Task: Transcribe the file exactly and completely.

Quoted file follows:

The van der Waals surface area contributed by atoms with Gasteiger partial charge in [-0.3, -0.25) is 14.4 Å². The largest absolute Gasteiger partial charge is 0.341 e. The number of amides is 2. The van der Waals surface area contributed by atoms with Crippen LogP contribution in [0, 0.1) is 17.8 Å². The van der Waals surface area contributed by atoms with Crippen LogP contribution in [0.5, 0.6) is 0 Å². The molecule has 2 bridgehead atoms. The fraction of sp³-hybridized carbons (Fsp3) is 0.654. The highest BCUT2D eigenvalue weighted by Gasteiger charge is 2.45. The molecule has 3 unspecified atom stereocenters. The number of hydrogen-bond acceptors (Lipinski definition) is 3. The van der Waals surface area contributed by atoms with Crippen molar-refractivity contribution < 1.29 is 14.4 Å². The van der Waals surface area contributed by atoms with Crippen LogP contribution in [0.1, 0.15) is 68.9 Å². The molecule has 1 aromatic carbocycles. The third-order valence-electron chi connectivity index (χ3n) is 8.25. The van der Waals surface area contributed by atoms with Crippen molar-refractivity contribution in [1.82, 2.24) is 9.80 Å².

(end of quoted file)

The van der Waals surface area contributed by atoms with Gasteiger partial charge in [-0.3, -0.25) is 14.4 Å². The largest absolute Gasteiger partial charge is 0.341 e. The number of amides is 2. The van der Waals surface area contributed by atoms with Crippen LogP contribution in [0, 0.1) is 17.8 Å². The van der Waals surface area contributed by atoms with Crippen LogP contribution in [0.5, 0.6) is 0 Å². The molecule has 2 bridgehead atoms. The fraction of sp³-hybridized carbons (Fsp3) is 0.654. The highest BCUT2D eigenvalue weighted by Gasteiger charge is 2.45. The molecule has 3 unspecified atom stereocenters. The number of hydrogen-bond acceptors (Lipinski definition) is 3. The van der Waals surface area contributed by atoms with Crippen molar-refractivity contribution < 1.29 is 14.4 Å². The van der Waals surface area contributed by atoms with Crippen LogP contribution in [0.1, 0.15) is 68.9 Å². The molecule has 1 aromatic carbocycles. The third-order valence-electron chi connectivity index (χ3n) is 8.25. The van der Waals surface area contributed by atoms with Crippen molar-refractivity contribution in [1.82, 2.24) is 9.80 Å².